Tiffany joined Watsi on March 29th, 2015. 8 other people also joined Watsi on that day! Tiffany's most recent donation traveled 8,300 miles to support Kyaw Myat, a boy from Burma, to fund brain surgery.
Tiffany has funded healthcare for 49 patients in 11 countries.
Tiffany has funded healthcare for 49 patients in 11 countries.
Kyaw Myat is a five-year-old boy from Burma. He lives with his family in Ma Gyi Pin Village, Tigyaing Township, Sagaing Division. Kyaw Myat was recently diagnosed with hydrocephalus, which has caused fluid to build up in his brain. Without immediate surgery to alleviate the intracranial pressure that the excess fluid is causing, he is at risk of developing severe, potentially fatal medical complications. Our medical partner, Burma Children Medical Fund, is requesting $1,500 to fund the insertion of a ventriculoperitoneal shunt for Kyaw Myat, which will drain the fluid that has accumulated in his brain. The procedure is scheduled to take place on April 19, and, once completed, will greatly improve Kyaw Myat's quality of life. His father says, "After my son underwent MRI, the result shows that he is suffering from hydrocephalus and need surgery. I hope he will feel better after this surgery."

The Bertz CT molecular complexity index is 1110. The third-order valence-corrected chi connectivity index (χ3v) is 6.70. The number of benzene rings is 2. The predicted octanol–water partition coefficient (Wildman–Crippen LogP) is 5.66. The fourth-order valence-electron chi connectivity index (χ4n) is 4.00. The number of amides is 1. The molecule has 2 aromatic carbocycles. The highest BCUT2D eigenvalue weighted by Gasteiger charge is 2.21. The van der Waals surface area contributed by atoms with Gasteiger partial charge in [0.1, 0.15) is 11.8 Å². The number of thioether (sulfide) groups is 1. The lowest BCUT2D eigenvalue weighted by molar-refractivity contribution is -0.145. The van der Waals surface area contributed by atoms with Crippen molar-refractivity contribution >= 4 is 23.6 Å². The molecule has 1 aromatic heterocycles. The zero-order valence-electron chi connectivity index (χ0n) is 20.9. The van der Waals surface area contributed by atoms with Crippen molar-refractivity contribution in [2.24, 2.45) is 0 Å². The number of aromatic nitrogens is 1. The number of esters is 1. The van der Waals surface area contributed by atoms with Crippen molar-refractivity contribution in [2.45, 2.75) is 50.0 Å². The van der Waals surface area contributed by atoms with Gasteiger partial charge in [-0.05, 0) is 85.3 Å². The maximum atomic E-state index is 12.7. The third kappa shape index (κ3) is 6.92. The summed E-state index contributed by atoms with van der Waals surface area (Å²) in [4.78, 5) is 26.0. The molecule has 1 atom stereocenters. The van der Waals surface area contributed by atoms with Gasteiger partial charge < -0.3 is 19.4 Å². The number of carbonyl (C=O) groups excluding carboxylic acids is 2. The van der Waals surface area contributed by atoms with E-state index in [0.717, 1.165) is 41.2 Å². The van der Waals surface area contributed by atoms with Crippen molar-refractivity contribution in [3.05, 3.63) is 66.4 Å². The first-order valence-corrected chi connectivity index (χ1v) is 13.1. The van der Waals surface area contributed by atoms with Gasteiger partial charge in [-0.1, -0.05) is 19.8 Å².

Aung San Mon is a boy from Burma. He lives with his grandmother, mother and brother in a village in Mon State, Burma. When he was four year old, San Mon’s skin turned pale and yellowish. He also had frequent fevers. Currently, San Mon suffers from fatigue and has difficulty breathing. Aung San Mon has been diagnosed with thalassemia, a blood disorder. He needs to undergo spleen surgery, scheduled for April 2, to treat the condition. Our medical partner is requesting $1,500 to help fund this procedure. His mother says, "Now I am very happy that he will receive surgery through BCMF and BCMF’s donors soon.”
Siek is a 24-year-old blacksmith from Cambodia. He has eight other siblings and likes to listen to pop music and go for walks with friends during his free time. Last year, Siek suffered from a motorcycle accident that injured his left leg. He is now unable to walk and is in a lot of pain. Fortunately, surgeons at our medical partner, Children's Surgical Centre, can help. On February 18, Siek will undergo a fracture repair procedure, which will cost $430. This surgery will help him to walk again and relieve the pain. He says, "After surgery, I hope that I can walk again without any pain and go back to work."
Rene is a young student from Kenya. She is in the second grade. She is also the only child to her single mother. Renee likes reading books. Rene has clubfoot of her left foot. Clubfoot is a condition in which the foot is twisted out of shape. This causes difficulty walking and even wearing shoes. Fortunately, Rene traveled to visit our medical partner's care center, AIC Cure International Hospital. There, surgeons will perform clubfoot repair surgery on January 23. Our medical partner, African Mission Healthcare Foundation, is requesting $1,224 to fund Rene's clubfoot repair. After treatment, she will be able to walk easily. “I am kindly requesting for support so that she can be able to walk completely well without any support. God bless you," Renee’s mother says.